10. 10. Deloitte Survey –The Board Agenda 2009 & 20102009 Top five issues faced by boards:• compliance and regulation• governance• private equity• talent management• strategy2010 Top five issues in the next 12-24 months:• talent management• political and economic downturn• compliance and regulation• growth• strategySLIDE 10 Ark - eLearning & Instructional Design Feb 2011
  11. 11. NZS/AS 3806 Creating a compliance culture in your organisation High Level Description Compliance 1. Commitment · Commitment to effective compliance · Compliance aligned to business strategy · Appropriate resources allocated · Compliance objectives endorsed by senior management · Obligations identified and assessed 2. Implementation · Responsibility for outcomes assigned · Employees appropriately trained · Compliance behaviours advanced · Controls 3. Monitoring & · Compliance program monitored Measuring · Compliance with the program can be evidenced 4. Continual · Compliance program is reviewed and improved ImprovementSLIDE 11 Ark - eLearning & Instructional Design Feb 2011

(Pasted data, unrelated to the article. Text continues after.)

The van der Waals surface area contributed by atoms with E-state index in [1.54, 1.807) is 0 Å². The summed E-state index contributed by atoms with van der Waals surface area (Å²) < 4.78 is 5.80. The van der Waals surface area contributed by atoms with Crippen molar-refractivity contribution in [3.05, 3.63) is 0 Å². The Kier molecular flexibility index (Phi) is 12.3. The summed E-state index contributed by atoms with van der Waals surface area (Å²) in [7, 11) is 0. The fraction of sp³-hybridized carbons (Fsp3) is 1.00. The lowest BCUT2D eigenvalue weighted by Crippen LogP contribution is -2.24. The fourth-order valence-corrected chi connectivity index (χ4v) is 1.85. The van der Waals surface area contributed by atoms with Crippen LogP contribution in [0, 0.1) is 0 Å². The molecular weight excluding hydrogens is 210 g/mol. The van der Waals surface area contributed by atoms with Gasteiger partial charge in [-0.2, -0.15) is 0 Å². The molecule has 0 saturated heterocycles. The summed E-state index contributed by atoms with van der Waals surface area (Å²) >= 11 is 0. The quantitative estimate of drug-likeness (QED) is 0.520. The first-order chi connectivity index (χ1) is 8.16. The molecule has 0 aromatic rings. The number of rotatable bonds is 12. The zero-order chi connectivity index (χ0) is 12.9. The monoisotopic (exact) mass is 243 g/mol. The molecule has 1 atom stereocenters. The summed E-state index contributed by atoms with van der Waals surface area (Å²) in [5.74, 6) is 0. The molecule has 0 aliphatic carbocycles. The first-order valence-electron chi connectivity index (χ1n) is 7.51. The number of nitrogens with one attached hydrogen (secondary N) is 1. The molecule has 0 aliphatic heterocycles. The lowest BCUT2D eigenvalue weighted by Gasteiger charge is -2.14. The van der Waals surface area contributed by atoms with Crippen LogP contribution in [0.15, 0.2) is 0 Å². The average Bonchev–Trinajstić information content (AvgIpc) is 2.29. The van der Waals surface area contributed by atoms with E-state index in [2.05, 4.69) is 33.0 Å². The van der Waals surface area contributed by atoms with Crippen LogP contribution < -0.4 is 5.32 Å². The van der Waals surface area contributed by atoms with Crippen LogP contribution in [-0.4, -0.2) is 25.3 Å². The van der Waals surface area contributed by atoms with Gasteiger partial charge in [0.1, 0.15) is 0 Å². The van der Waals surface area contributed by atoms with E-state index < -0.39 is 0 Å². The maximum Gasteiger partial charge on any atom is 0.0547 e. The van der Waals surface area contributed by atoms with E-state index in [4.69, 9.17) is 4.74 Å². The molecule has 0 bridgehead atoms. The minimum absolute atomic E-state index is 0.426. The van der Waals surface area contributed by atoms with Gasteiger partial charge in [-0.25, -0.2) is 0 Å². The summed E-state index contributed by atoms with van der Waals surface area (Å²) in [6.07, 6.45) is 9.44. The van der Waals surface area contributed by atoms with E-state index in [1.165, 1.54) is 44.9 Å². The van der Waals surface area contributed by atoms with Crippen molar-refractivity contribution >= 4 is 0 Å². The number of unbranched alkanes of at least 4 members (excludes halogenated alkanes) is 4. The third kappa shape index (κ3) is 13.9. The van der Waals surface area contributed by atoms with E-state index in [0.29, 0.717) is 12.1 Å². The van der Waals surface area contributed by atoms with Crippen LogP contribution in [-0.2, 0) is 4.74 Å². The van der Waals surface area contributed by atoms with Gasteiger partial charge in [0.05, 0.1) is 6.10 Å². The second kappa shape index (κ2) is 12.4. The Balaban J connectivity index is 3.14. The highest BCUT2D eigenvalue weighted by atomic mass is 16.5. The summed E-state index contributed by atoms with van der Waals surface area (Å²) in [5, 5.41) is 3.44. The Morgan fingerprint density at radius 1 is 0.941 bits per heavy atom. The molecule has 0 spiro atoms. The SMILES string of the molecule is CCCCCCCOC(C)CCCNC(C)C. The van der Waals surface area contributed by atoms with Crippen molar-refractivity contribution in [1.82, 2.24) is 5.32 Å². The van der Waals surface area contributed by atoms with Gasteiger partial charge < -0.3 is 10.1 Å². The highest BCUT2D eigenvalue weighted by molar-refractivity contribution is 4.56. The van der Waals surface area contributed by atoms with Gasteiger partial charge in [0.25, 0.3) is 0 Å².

12. 12. Problems creating a compliance culture using eLearning  The law is complex and sometimes quite verbose.  If we abbreviate the content – which parts do we skip?  What happens if a breach occurs in an area that has not been comprehensively trained on?  Legislation is continually changing, risks and penalties are constantly changing, how often do we retrain?  Over time people will find ways to get through unchallenging training.  How much training is too much? What about the time costs of people in training / not working?  How can training be job role specific and still cost effective?  How can we get people to actually do the training?SLIDE 12 Ark - eLearning & Instructional Design Feb 2011